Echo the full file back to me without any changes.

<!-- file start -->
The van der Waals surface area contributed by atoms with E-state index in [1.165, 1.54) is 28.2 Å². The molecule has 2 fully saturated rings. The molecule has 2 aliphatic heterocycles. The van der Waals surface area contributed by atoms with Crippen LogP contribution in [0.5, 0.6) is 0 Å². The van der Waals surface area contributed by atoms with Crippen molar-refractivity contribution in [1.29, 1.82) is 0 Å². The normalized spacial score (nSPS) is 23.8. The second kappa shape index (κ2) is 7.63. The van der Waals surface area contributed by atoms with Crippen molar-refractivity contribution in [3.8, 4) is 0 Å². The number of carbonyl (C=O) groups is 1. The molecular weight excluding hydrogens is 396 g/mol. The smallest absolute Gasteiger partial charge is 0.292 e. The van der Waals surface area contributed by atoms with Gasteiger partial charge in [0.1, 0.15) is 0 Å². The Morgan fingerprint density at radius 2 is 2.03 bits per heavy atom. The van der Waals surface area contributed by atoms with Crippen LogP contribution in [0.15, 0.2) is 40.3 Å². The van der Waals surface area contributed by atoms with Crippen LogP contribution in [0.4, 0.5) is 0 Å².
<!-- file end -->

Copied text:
The van der Waals surface area contributed by atoms with E-state index in [1.165, 1.54) is 28.2 Å². The molecule has 2 fully saturated rings. The molecule has 2 aliphatic heterocycles. The van der Waals surface area contributed by atoms with Crippen LogP contribution in [0.5, 0.6) is 0 Å². The van der Waals surface area contributed by atoms with Crippen molar-refractivity contribution in [1.29, 1.82) is 0 Å². The normalized spacial score (nSPS) is 23.8. The second kappa shape index (κ2) is 7.63. The van der Waals surface area contributed by atoms with Crippen molar-refractivity contribution in [3.8, 4) is 0 Å². The number of carbonyl (C=O) groups is 1. The molecular weight excluding hydrogens is 396 g/mol. The smallest absolute Gasteiger partial charge is 0.292 e. The van der Waals surface area contributed by atoms with Gasteiger partial charge in [0.1, 0.15) is 0 Å². The Morgan fingerprint density at radius 2 is 2.03 bits per heavy atom. The van der Waals surface area contributed by atoms with Crippen LogP contribution in [0.15, 0.2) is 40.3 Å². The van der Waals surface area contributed by atoms with Crippen LogP contribution in [0.4, 0.5) is 0 Å².